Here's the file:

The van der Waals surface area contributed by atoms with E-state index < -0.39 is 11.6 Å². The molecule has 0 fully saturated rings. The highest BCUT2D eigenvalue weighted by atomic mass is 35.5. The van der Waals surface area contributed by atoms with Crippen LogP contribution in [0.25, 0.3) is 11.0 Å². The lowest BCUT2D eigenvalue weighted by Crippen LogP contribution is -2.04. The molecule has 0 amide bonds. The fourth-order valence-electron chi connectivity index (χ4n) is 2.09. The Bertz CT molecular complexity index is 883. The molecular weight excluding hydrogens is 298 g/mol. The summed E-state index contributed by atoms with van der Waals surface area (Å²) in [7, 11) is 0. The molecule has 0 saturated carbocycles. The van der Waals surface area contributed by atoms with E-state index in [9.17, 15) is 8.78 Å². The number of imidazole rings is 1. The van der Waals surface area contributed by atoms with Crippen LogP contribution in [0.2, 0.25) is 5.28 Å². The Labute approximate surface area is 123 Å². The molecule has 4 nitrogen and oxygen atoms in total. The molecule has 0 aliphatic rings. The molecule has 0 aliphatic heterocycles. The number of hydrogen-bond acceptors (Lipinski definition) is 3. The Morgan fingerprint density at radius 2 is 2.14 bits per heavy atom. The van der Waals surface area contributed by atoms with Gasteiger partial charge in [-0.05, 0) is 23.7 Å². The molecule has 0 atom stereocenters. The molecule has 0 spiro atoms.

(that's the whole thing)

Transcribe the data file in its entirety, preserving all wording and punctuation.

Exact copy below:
The van der Waals surface area contributed by atoms with E-state index < -0.39 is 11.6 Å². The molecule has 0 fully saturated rings. The highest BCUT2D eigenvalue weighted by atomic mass is 35.5. The van der Waals surface area contributed by atoms with Crippen LogP contribution in [0.25, 0.3) is 11.0 Å². The lowest BCUT2D eigenvalue weighted by Crippen LogP contribution is -2.04. The molecule has 0 amide bonds. The fourth-order valence-electron chi connectivity index (χ4n) is 2.09. The Bertz CT molecular complexity index is 883. The molecular weight excluding hydrogens is 298 g/mol. The summed E-state index contributed by atoms with van der Waals surface area (Å²) in [7, 11) is 0. The molecule has 0 saturated carbocycles. The van der Waals surface area contributed by atoms with E-state index in [9.17, 15) is 8.78 Å². The number of imidazole rings is 1. The van der Waals surface area contributed by atoms with Crippen LogP contribution in [0.2, 0.25) is 5.28 Å². The Labute approximate surface area is 123 Å². The molecule has 4 nitrogen and oxygen atoms in total. The molecule has 0 aliphatic rings. The molecule has 0 aliphatic heterocycles. The number of hydrogen-bond acceptors (Lipinski definition) is 3. The Morgan fingerprint density at radius 2 is 2.14 bits per heavy atom. The van der Waals surface area contributed by atoms with Gasteiger partial charge in [-0.05, 0) is 23.7 Å². The molecule has 0 atom stereocenters. The molecule has 0 spiro atoms.